I understand that, it has been stared in this thread before, but as I said, the bike lanes are already here. Ideally, given that this is an lrt line, we want to assume that development will occur over time. So, since there are already bike lanes, and we want development to occur here, I am thinking about how I think it should be laid out down the road as well. Thus, I think it makes more sense to keep the bike lanes since they are already here and will get more useful as time goes on, compared to taking them out now, and then having an avoidable infrastructure deficit down the line.
 

IanO

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Need(s)ed a curb and bollard.

We continue to do this less desirable than we could.
 

IanO

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  • City council’s urban planning committee voted 3-2 in favour of converting the eastbound lane of 102 Avenue between 99 and 103 Streets into a pedestrian-only walkway, sending a one-year pilot project proposal to a city council vote on June 7. “There’s been, I would say, considerable interest from a lot of Edmontonians to sort of reimagine what this street could be — turn it into more of a vibrant, walkable area,” said Coun. Ashley Salvador, who championed the committee’s motion.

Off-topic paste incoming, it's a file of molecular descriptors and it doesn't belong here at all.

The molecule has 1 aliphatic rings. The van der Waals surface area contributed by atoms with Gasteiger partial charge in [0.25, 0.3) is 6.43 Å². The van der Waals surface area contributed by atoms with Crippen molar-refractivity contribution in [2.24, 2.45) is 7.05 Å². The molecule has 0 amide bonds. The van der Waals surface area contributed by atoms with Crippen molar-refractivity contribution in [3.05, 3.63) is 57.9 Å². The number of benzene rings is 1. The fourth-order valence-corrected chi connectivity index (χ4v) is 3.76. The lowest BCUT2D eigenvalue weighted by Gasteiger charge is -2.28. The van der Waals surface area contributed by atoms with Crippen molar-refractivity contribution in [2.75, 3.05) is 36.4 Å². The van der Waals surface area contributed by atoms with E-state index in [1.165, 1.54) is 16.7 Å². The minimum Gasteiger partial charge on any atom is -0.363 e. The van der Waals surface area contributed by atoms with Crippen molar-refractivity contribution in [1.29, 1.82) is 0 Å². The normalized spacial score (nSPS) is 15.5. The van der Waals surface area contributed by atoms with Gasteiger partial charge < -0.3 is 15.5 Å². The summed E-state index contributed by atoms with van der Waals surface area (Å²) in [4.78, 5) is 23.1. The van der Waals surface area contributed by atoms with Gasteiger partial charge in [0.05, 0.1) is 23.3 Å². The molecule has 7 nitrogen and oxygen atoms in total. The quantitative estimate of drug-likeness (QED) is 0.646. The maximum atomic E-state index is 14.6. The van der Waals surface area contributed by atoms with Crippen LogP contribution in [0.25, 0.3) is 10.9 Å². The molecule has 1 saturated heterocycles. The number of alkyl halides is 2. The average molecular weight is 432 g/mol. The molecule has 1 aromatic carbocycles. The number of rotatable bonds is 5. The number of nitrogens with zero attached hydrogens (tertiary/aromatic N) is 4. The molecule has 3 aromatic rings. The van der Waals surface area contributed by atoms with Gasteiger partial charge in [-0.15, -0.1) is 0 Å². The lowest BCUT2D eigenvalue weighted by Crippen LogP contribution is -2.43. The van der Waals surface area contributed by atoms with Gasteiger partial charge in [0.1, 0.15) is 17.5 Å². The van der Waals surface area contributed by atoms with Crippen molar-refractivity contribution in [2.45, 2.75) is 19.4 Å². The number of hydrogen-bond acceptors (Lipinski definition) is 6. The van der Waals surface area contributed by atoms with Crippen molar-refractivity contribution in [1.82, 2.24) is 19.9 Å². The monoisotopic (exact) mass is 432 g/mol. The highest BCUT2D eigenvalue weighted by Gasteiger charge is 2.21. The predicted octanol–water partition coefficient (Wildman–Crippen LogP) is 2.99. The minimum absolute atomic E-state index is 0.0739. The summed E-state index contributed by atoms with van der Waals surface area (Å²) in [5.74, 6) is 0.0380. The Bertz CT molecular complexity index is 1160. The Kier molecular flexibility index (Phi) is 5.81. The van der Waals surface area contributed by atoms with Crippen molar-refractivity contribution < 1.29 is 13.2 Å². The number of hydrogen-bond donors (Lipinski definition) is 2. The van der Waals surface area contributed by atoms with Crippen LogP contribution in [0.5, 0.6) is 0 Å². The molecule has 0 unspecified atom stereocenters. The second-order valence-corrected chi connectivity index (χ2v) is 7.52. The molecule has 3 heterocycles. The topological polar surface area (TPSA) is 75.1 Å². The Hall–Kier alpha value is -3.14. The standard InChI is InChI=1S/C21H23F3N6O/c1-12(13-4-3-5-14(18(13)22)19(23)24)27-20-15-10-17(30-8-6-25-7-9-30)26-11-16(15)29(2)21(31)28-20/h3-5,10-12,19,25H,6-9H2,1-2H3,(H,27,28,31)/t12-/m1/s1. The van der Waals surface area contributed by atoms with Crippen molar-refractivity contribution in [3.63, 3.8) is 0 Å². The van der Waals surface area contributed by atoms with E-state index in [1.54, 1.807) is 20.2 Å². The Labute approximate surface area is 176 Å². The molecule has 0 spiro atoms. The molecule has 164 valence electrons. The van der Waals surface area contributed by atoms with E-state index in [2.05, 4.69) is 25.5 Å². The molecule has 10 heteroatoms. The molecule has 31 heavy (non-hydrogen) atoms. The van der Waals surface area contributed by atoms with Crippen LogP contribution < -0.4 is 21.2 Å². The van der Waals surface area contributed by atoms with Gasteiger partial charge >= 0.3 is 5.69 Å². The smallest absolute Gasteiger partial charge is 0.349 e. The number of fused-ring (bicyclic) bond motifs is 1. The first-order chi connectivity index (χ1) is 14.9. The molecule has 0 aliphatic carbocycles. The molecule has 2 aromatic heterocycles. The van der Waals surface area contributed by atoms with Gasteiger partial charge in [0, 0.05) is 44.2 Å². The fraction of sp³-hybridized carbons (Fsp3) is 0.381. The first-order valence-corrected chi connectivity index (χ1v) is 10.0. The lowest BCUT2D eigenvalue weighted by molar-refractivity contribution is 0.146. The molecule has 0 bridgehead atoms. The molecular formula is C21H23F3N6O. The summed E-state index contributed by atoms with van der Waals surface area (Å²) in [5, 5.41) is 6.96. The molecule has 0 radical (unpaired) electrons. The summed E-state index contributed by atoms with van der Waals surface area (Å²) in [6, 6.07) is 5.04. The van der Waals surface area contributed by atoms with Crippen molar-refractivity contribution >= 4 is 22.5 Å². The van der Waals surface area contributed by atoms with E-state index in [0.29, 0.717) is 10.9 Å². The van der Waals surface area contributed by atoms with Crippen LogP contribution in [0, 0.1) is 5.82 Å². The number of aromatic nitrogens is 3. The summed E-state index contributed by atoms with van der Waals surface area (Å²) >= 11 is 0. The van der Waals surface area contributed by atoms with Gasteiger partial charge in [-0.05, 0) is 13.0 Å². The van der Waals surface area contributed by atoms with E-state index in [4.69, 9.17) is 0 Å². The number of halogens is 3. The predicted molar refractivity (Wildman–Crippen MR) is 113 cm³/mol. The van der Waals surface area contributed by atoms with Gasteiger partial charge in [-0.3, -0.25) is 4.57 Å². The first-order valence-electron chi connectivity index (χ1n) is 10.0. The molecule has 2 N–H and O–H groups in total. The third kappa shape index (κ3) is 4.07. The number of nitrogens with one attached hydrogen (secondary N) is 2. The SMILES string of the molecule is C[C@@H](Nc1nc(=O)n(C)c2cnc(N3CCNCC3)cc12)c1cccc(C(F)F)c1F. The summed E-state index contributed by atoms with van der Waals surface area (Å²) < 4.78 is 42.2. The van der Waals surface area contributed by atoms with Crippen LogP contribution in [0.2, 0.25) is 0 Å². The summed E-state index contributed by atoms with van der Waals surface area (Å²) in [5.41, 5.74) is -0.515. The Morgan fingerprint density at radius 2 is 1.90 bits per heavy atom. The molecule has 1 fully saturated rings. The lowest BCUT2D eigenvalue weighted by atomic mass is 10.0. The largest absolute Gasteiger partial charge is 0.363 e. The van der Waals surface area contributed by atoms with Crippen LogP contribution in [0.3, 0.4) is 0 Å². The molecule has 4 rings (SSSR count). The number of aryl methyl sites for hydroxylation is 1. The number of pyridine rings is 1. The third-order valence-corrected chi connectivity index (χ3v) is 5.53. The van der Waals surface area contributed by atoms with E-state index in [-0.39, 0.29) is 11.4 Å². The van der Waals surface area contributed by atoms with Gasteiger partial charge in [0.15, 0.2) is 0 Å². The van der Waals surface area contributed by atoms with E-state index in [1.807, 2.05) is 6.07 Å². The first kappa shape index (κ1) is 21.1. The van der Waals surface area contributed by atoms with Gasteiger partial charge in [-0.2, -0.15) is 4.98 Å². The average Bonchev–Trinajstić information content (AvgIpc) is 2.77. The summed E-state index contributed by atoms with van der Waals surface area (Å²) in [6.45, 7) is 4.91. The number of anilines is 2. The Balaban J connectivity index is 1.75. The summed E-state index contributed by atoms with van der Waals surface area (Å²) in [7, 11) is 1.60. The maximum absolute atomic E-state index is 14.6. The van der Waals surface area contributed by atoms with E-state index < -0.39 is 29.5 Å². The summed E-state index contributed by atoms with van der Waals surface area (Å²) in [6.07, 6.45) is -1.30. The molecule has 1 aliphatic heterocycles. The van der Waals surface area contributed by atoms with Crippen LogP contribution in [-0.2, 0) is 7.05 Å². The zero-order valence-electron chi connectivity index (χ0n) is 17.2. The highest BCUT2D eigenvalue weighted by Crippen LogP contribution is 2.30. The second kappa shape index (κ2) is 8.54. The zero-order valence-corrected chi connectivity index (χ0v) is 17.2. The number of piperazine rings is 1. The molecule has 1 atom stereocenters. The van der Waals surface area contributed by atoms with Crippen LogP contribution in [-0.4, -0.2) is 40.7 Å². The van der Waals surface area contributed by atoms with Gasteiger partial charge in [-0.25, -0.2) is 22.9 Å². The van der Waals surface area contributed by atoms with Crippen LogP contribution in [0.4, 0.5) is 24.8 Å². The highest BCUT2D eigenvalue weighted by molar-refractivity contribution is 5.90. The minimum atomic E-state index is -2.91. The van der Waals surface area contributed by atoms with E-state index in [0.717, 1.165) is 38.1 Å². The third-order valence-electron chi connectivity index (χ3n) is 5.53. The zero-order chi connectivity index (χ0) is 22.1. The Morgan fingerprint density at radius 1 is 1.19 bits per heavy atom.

• -Taproot
 

Edmcowboy11

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  • City council’s urban planning committee voted 3-2 in favour of converting the eastbound lane of 102 Avenue between 99 and 103 Streets into a pedestrian-only walkway, sending a one-year pilot project proposal to a city council vote on June 7. “There’s been, I would say, considerable interest from a lot of Edmontonians to sort of reimagine what this street could be — turn it into more of a vibrant, walkable area,” said Coun. Ashley Salvador, who championed the committee’s motion.